#MeToo-related departures were a key factor in the 2018 increase of the S&P 500 CEO succession rate. At least five out of 59 registered events of succession (or about 8 percent of the total) were due to misconduct unrelated to financial malfeasance—whether sexual harassment, instances of workplace intimidation or other behaviors the company deemed inconsistent with its core values. They are the dismissals of Martin Anstice at Lam Research, Les Moonves at CBS Corporation, Brian Krzanich at Intel, Brian Crutcher at Texas Instruments, and Steve Wynn at Wynn Resorts. In 2018, those five CEO dismissals related to a #MeToo event represented more than 40 percent of the total number of nonvoluntary departures for that year (12 cases). In comparison, of all CEO successions announced at S&P 500 companies in the 2013-2017 period, only one was attributable to personal conduct unrelated to the company’s operating performance or financial condition (Manuel Rivero of F5 Networks, who resigned in 2015 only after five months on the job).


Corporate Oversight and Disobedience

Elizabeth Pollman is Professor of Law at Loyola Law School. This post is based on a paper by Professor Pollman, forthcoming in the Vanderbilt Law Review. This post is part of the Delaware law series; links to other posts in the series are available here.

Over a decade has passed since landmark Delaware decisions on corporate oversight obligations and with virtually no cases going to trial and resulting in liability, scholars have puzzled over what it means to have the potential for corporate accountability in the fiduciary duty of good faith. Recent decisions in Marchand v. Barnhill and In re Clovis Oncology have raised this question anew, adding to the small number of Delaware cases that have survived motions to dismiss with Caremark claims. In Vanderbilt Law Review’s forthcoming symposium, I offer a two-fold answer to this question—a descriptive theory of the purpose of the obedience and oversight duties in corporate law, and a functional account of how they are applied in practice.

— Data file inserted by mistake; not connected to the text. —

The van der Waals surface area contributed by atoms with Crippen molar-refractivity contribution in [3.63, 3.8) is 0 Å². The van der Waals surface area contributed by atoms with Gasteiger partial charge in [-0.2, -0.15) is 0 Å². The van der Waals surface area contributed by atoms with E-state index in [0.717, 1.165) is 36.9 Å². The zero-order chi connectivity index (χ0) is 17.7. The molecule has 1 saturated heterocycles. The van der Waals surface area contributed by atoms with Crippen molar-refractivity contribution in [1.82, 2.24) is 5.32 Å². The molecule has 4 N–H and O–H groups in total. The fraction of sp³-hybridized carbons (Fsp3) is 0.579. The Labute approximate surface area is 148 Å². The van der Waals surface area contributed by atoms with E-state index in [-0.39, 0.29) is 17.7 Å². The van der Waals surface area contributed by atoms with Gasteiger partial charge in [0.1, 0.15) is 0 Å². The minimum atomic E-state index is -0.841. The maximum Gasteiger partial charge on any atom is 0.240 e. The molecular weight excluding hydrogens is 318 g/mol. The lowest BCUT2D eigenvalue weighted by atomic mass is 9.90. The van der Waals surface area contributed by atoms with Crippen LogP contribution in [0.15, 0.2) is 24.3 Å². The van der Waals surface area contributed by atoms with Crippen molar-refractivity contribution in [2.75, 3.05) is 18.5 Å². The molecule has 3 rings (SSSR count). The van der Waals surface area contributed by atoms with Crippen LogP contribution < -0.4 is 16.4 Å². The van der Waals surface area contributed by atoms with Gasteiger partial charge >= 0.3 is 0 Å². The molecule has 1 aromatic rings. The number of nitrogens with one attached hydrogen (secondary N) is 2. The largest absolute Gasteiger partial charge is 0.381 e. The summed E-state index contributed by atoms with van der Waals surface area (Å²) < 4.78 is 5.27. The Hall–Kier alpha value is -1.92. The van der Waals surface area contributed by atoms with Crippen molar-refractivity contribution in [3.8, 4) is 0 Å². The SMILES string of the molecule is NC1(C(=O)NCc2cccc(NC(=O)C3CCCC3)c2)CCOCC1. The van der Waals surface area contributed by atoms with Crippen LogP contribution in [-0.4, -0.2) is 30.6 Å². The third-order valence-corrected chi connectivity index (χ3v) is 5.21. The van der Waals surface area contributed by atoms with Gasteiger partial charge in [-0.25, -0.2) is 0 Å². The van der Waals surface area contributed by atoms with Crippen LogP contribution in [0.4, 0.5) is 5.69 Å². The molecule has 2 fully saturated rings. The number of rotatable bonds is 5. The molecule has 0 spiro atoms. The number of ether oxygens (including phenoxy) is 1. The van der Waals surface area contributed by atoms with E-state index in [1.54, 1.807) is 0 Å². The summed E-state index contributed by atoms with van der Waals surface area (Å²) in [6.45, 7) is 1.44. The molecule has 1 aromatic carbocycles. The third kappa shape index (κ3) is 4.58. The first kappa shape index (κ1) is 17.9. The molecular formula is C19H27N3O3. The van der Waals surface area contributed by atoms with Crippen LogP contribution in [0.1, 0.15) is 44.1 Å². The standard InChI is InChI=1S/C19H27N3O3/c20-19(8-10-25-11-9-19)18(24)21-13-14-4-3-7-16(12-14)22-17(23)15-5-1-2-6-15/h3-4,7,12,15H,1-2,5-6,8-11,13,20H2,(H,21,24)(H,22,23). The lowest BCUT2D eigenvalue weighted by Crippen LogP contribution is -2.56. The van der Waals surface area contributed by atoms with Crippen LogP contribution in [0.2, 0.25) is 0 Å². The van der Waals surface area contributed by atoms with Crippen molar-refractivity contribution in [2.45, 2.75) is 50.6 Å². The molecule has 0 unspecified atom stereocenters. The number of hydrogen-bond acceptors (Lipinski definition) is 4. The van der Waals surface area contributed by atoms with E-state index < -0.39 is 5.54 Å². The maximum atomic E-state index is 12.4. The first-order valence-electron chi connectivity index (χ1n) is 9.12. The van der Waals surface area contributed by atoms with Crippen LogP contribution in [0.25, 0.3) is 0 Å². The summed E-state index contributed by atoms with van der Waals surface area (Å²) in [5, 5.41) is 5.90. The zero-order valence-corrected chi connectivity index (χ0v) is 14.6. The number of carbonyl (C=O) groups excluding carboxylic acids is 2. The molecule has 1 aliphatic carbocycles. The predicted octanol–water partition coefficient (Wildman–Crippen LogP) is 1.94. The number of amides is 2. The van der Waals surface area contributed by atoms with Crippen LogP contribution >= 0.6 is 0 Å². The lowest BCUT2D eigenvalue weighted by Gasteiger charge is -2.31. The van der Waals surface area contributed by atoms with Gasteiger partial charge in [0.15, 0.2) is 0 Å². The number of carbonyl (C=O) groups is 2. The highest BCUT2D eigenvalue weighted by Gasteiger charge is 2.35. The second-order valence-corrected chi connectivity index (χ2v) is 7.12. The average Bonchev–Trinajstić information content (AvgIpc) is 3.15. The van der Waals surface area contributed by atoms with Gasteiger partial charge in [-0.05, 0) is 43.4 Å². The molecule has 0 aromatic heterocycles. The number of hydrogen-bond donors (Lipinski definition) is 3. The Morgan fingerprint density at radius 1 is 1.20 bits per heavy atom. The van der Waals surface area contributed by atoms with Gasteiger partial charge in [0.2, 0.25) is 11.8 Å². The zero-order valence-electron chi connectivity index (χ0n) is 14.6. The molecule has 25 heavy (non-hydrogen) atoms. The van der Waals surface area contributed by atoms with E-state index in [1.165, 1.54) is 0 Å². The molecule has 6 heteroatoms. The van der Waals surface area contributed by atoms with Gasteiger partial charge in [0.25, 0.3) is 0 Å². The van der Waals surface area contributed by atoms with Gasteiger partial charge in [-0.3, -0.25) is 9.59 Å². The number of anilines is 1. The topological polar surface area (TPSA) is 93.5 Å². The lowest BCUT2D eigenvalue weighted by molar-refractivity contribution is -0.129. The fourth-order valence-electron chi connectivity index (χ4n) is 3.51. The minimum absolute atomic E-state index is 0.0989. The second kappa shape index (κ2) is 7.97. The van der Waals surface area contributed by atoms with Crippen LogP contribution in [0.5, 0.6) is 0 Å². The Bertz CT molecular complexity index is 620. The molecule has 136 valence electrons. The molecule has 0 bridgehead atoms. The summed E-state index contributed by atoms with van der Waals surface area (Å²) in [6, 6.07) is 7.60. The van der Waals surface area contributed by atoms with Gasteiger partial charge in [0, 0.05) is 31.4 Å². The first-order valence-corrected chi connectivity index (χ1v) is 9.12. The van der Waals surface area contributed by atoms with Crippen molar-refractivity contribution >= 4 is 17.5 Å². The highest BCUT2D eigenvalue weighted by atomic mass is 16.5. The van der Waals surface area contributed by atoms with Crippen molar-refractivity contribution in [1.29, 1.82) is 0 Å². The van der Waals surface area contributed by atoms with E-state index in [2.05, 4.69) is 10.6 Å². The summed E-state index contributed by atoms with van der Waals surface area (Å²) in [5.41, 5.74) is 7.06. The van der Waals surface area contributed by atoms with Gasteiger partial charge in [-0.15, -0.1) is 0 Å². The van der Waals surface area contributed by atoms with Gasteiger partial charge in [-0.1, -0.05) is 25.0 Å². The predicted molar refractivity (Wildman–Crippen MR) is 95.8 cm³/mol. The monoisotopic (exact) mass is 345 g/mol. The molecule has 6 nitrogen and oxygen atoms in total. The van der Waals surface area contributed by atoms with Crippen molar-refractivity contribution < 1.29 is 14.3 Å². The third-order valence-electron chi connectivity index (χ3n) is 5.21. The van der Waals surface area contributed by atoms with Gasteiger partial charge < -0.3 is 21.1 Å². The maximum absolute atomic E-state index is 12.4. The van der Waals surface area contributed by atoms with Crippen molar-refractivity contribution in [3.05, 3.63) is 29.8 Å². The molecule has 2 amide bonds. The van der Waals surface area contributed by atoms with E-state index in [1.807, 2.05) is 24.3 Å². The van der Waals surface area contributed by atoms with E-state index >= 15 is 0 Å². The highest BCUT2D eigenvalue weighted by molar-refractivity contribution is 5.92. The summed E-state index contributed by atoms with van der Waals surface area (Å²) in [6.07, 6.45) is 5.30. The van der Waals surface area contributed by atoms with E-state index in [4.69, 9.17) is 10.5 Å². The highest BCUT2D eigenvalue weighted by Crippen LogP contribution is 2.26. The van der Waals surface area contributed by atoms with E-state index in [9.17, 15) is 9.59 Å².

First, state corporate law expresses fidelity to legal compliance through dual requirements of obedience and oversight that are lodged within the duty of good faith and cannot be exculpated. Each can be traced through statutory and doctrinal developments. The obligation of obedience concerns the corporation itself, which under the Delaware General Corporation Law section 101(b) must serve a “lawful purpose,” and its directors, who have fiduciary duties that prohibit them from acting with the intention of violating the law, per the Delaware Supreme Court’s Disney opinion. The obligation of oversight concerns the monitoring function of the board of directors to ensure the legal compliance of actors within the corporation, as the Court of Chancery suggested in Caremark and the Delaware Supreme Court validated in Stone v. Ritter.


Preparing Your 2019 Form F-20

Leo Borchardt and Nicholas A. Kronfeld are partners, and Connie I. Milonakis is counsel at Davis Polk & Wardwell LLP. This post is based on their Davis Polk memorandum.

This post highlights some considerations for the preparation of your 2019 annual report on Form 20-F. As in previous years, we discuss both disclosure developments and continued areas of focus for the U.S. Securities and Exchange Commission (SEC). In addition, we highlight certain U.S.-related enforcement matters and other developments of interest to Foreign Private Issuers (FPIs).

Disclosure Developments for 2019 Form 20-F

There have been a few updates to the Form 20-F requirements this year, including those stemming from the SEC’s mandate under the FAST Act of 2015.

Fast Act Rules

On March 20, 2019, the SEC voted to adopt rules under its FAST Act mandate intended to modernize and simplify public company disclosure, and reduce costs and burdens on public companies while continuing to provide all material information to investors. Please also see our Client Memorandum on this topic. The changes became effective earlier this year and will apply to the 2019 Form 20-F. Among other things, the new rules implement the following changes:


Together but Separate: Private Equity Funds Liability for Portfolio Company Pension Obligations

Rick Giovannelli and Ali U. Nardali are partners at K&L Gates LLP. This post is based on their K&L Gates memorandum.

Private equity sponsors recently won a significant court victory that may result in increased appetite for transactions involving companies with unionized workforces. On November 22, 2019, the United States Court of Appeals for the First Circuit held [1] that the ownership stakes of related but separate private equity (“PE”) funds in a portfolio company will not be aggregated for purposes of determining whether those funds themselves are part of the portfolio company’s “controlled group” and therefore subject to the portfolio company’s union pension liabilities under the Employee Retirement Income Security Act of 1974, as amended (“ERISA”).


In a leveraged buyout in early 2007, multiple funds sponsored by Sun Capital Advisers, Inc. (“Sun Capital Funds”) acquired 100% of Scott Brass, Inc. (“SBI”), which had approximately $4.5 million in union pension liabilities. As is increasingly typical in buyout transactions, Sun Capital acquired SBI through multiple funds, which in the aggregate held all of SBI’s ownership interests, although none of the Sun Capital Funds individually owned 80% of SBI. When SBI filed for bankruptcy in late 2008, the union pension fund demanded $4.5 million from the Sun Capital Funds, arguing that the Sun Capital Funds themselves were part of SBI’s “controlled group” under ERISA.